Optimism rebounded and pessimism rose to a 10-month high in the latest AAII Sentiment Survey. The changes came as neutral sentiment plunged to its lowest level since early April.
Bullish sentiment, expectations that stock prices will rise over the next six months, jumped 5.4 percentage points to 25.4%. The rebound follows what had been the lowest level of optimism since April 11, 2013. Even with the increase, bullish sentiment is below its historical average of 39% for a 15th consecutive week.
Neutral sentiment, expectations that stock prices will stay essentially unchanged over the next six months, fell 7.1 percentage points to 40.3%. This is the lowest reading since April 2, 2015 (32.6%). It also ends a record streak of 10 consecutive weeks with neutral sentiment at or above 45%. Nonetheless, neutral sentiment is above its historical average of 31.0% for the 24th consecutive week.
Bearish sentiment, expectations that stock prices will fall over the next six months, rose 1.7 percentage points to 34.3%. Pessimism was last higher on August 7, 2014 (38.2%). This week’s increase keeps bearish sentiment above its historical average of 30.0% for just the sixth time this year.
Though individual investors’ short-term outlook became more polarized this week, neutral sentiment remains at an unusually high level—even with this week’s drop. There is not a single reason to explain the higher level of polarization this week, particularly since the Federal Open Market Committee’s statement was released near the end of this week’s survey period, though the shift does follow what had been a very low reading for bullish sentiment. The level of optimism registered last week was among the 40 lowest in the survey’s history.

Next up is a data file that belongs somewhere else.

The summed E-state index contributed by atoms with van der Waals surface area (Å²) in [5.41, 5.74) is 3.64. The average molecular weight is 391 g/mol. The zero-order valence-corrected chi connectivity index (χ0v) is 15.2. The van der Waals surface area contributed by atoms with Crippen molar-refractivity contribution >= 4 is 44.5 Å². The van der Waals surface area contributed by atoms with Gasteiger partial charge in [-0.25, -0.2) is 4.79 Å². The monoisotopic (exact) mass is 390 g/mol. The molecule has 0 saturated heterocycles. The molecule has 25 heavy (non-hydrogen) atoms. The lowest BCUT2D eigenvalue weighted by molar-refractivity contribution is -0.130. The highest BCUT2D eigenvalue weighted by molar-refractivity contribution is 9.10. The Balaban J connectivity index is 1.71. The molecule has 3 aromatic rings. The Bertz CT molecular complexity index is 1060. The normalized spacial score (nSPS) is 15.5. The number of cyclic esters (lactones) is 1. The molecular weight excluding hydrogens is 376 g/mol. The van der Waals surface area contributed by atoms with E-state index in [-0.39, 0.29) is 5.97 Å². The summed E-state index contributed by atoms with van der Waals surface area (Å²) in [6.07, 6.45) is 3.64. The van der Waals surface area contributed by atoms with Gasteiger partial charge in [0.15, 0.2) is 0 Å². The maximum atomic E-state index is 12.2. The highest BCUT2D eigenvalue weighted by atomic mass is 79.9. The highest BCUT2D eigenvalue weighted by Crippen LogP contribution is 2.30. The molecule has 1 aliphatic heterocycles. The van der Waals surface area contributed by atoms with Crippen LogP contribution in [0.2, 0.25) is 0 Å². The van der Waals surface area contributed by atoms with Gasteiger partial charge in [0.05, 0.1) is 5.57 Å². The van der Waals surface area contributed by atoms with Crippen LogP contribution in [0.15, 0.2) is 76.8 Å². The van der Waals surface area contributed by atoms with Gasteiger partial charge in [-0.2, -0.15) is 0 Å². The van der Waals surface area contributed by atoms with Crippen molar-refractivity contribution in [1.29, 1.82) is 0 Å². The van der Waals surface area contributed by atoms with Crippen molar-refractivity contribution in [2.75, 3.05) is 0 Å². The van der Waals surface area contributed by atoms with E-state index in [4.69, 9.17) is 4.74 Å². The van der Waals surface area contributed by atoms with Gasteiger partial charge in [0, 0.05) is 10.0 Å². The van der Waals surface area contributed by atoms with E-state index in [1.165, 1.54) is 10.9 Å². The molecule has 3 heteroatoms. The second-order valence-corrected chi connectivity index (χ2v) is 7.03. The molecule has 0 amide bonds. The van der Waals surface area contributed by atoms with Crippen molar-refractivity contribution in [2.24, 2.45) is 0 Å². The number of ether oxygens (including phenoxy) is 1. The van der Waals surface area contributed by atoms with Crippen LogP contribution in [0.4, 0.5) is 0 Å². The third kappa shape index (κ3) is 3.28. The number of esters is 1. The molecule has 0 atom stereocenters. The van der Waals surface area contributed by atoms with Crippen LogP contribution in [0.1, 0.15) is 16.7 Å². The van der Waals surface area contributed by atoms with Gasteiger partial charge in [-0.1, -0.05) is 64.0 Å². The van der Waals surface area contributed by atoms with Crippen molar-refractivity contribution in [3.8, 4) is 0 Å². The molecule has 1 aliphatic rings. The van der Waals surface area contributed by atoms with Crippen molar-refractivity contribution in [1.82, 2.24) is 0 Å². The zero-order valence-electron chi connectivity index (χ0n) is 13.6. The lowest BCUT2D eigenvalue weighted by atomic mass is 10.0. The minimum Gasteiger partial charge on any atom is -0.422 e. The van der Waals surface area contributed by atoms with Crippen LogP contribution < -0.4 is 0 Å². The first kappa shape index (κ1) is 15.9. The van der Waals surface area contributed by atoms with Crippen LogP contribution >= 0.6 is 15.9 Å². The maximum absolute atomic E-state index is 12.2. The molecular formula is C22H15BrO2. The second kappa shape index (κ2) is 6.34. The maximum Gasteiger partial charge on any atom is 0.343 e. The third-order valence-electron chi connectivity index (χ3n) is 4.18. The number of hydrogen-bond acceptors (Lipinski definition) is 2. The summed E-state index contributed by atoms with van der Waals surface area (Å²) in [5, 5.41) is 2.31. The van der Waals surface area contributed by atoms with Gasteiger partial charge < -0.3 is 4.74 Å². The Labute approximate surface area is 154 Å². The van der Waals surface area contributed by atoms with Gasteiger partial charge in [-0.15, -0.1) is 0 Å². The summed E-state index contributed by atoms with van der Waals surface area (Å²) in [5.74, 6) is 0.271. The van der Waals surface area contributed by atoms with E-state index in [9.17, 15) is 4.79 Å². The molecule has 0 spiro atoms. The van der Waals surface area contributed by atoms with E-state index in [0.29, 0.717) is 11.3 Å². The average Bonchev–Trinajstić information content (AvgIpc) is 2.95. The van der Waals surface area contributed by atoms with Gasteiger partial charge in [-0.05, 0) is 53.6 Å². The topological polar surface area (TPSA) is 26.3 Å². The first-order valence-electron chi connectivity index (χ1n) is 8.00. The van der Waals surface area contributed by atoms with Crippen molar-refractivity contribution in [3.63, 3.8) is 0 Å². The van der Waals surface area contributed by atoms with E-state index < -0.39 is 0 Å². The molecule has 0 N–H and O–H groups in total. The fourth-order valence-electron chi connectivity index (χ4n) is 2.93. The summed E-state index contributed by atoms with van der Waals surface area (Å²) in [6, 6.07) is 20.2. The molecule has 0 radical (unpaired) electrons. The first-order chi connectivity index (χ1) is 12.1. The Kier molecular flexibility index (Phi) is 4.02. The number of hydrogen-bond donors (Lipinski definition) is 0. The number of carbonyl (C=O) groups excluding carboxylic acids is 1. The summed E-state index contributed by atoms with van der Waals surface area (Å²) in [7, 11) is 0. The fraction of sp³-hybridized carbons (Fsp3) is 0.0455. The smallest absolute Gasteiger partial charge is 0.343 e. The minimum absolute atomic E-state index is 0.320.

Even with this week’s changes, optimism remains at an unusually low level and neutral sentiment, as noted above, remains at an unusually high level. Both such occurrences have typically been followed by better-than-average six- and 12-month returns for the S&P 500. For more information, see my May 21 AAII Investor Update, Unusually High Neutral Sentiment Often Followed by Good Returns. (There is no guarantee, however, that history will repeat.)
Some AAII members are concerned about the possibility of a bigger decline in stock prices occurring, the pace of economic growth and lack of wage growth, valuations, the impact of the stronger dollar on earnings and geopolitical events. Keeping other AAII members encouraged are the ongoing bull market, sustained economic expansion, earnings growth and still-accommodative monetary policy.
This week’s AAII Sentiment Survey results:
- Bullish: 25.4%, up 5.4 percentage points
- Neutral: 40.3%, down 7.1 percentage points
- Bearish: 34.3%, up 1.7 percentage points
- Bullish: 39.0%
- Neutral: 31.0%
- Bearish: 30.0%
The AAII Sentiment Survey has been conducted weekly since July 1987 and asks AAII members whether they think stock prices will rise, remain essentially flat or fall over the next six months. The survey period runs from Thursday (12:01 a.m.) to Wednesday (11:59 p.m.). The survey and its results are available online at: http://www.aaii.com/sentimentsurvey.